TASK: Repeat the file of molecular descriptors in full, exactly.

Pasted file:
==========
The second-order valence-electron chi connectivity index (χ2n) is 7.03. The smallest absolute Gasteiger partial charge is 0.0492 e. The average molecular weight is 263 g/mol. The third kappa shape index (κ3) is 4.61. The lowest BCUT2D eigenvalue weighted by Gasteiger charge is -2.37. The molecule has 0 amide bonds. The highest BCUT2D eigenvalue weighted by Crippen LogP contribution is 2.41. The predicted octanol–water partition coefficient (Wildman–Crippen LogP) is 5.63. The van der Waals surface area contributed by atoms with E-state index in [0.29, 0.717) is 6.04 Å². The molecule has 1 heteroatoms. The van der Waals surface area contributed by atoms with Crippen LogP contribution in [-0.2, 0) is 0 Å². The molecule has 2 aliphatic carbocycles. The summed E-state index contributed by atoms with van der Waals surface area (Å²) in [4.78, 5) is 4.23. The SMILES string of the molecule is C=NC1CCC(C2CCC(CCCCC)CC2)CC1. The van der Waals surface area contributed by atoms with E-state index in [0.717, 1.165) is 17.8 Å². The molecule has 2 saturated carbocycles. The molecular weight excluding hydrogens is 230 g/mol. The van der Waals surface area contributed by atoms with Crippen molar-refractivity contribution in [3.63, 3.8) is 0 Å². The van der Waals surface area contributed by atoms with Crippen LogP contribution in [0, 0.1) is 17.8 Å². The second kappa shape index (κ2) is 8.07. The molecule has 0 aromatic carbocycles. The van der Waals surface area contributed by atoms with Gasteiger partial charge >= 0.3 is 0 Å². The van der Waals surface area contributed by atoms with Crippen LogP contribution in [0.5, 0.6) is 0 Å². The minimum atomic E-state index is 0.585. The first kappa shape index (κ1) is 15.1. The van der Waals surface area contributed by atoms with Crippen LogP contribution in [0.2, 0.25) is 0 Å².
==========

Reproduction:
The second-order valence-electron chi connectivity index (χ2n) is 7.03. The smallest absolute Gasteiger partial charge is 0.0492 e. The average molecular weight is 263 g/mol. The third kappa shape index (κ3) is 4.61. The lowest BCUT2D eigenvalue weighted by Gasteiger charge is -2.37. The molecule has 0 amide bonds. The highest BCUT2D eigenvalue weighted by Crippen LogP contribution is 2.41. The predicted octanol–water partition coefficient (Wildman–Crippen LogP) is 5.63. The van der Waals surface area contributed by atoms with E-state index in [0.29, 0.717) is 6.04 Å². The molecule has 1 heteroatoms. The van der Waals surface area contributed by atoms with Crippen LogP contribution in [-0.2, 0) is 0 Å². The molecule has 2 aliphatic carbocycles. The summed E-state index contributed by atoms with van der Waals surface area (Å²) in [4.78, 5) is 4.23. The SMILES string of the molecule is C=NC1CCC(C2CCC(CCCCC)CC2)CC1. The van der Waals surface area contributed by atoms with E-state index in [0.717, 1.165) is 17.8 Å². The molecule has 2 saturated carbocycles. The molecular weight excluding hydrogens is 230 g/mol. The van der Waals surface area contributed by atoms with Crippen molar-refractivity contribution in [3.63, 3.8) is 0 Å². The van der Waals surface area contributed by atoms with Crippen LogP contribution in [0, 0.1) is 17.8 Å². The second kappa shape index (κ2) is 8.07. The molecule has 0 aromatic carbocycles. The van der Waals surface area contributed by atoms with Gasteiger partial charge >= 0.3 is 0 Å². The van der Waals surface area contributed by atoms with Crippen LogP contribution in [0.5, 0.6) is 0 Å². The minimum atomic E-state index is 0.585. The first kappa shape index (κ1) is 15.1. The van der Waals surface area contributed by atoms with Crippen LogP contribution in [0.2, 0.25) is 0 Å².